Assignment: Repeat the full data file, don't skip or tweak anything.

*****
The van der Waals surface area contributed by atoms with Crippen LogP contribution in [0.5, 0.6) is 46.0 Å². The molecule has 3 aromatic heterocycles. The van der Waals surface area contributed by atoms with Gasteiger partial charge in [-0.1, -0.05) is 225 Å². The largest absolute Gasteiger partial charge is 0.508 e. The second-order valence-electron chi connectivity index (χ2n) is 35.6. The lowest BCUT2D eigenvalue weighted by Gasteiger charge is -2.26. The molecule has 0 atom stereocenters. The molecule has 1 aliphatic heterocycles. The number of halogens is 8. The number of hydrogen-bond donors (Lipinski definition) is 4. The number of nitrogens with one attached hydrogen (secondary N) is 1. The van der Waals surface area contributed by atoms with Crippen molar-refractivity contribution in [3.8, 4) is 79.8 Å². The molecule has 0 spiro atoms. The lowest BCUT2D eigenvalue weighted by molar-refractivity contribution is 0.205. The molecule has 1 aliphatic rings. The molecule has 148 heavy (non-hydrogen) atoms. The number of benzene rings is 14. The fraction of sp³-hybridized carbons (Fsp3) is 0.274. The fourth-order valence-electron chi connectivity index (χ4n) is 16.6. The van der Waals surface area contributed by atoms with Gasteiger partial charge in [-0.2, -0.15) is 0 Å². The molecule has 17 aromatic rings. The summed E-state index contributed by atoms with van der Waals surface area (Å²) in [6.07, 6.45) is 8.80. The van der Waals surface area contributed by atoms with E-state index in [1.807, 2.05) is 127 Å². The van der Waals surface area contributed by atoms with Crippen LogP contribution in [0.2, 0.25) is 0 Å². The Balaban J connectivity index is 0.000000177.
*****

The van der Waals surface area contributed by atoms with Crippen LogP contribution in [0.5, 0.6) is 46.0 Å². The molecule has 3 aromatic heterocycles. The van der Waals surface area contributed by atoms with Gasteiger partial charge in [-0.1, -0.05) is 225 Å². The largest absolute Gasteiger partial charge is 0.508 e. The second-order valence-electron chi connectivity index (χ2n) is 35.6. The lowest BCUT2D eigenvalue weighted by Gasteiger charge is -2.26. The molecule has 0 atom stereocenters. The molecule has 1 aliphatic heterocycles. The number of halogens is 8. The number of hydrogen-bond donors (Lipinski definition) is 4. The number of nitrogens with one attached hydrogen (secondary N) is 1. The van der Waals surface area contributed by atoms with Crippen molar-refractivity contribution in [3.8, 4) is 79.8 Å². The molecule has 0 spiro atoms. The lowest BCUT2D eigenvalue weighted by molar-refractivity contribution is 0.205. The molecule has 1 aliphatic rings. The molecule has 148 heavy (non-hydrogen) atoms. The number of benzene rings is 14. The fraction of sp³-hybridized carbons (Fsp3) is 0.274. The fourth-order valence-electron chi connectivity index (χ4n) is 16.6. The van der Waals surface area contributed by atoms with Gasteiger partial charge in [-0.2, -0.15) is 0 Å². The molecule has 17 aromatic rings. The summed E-state index contributed by atoms with van der Waals surface area (Å²) in [6.07, 6.45) is 8.80. The van der Waals surface area contributed by atoms with E-state index in [1.807, 2.05) is 127 Å². The van der Waals surface area contributed by atoms with Crippen LogP contribution in [0.2, 0.25) is 0 Å². The Balaban J connectivity index is 0.000000177.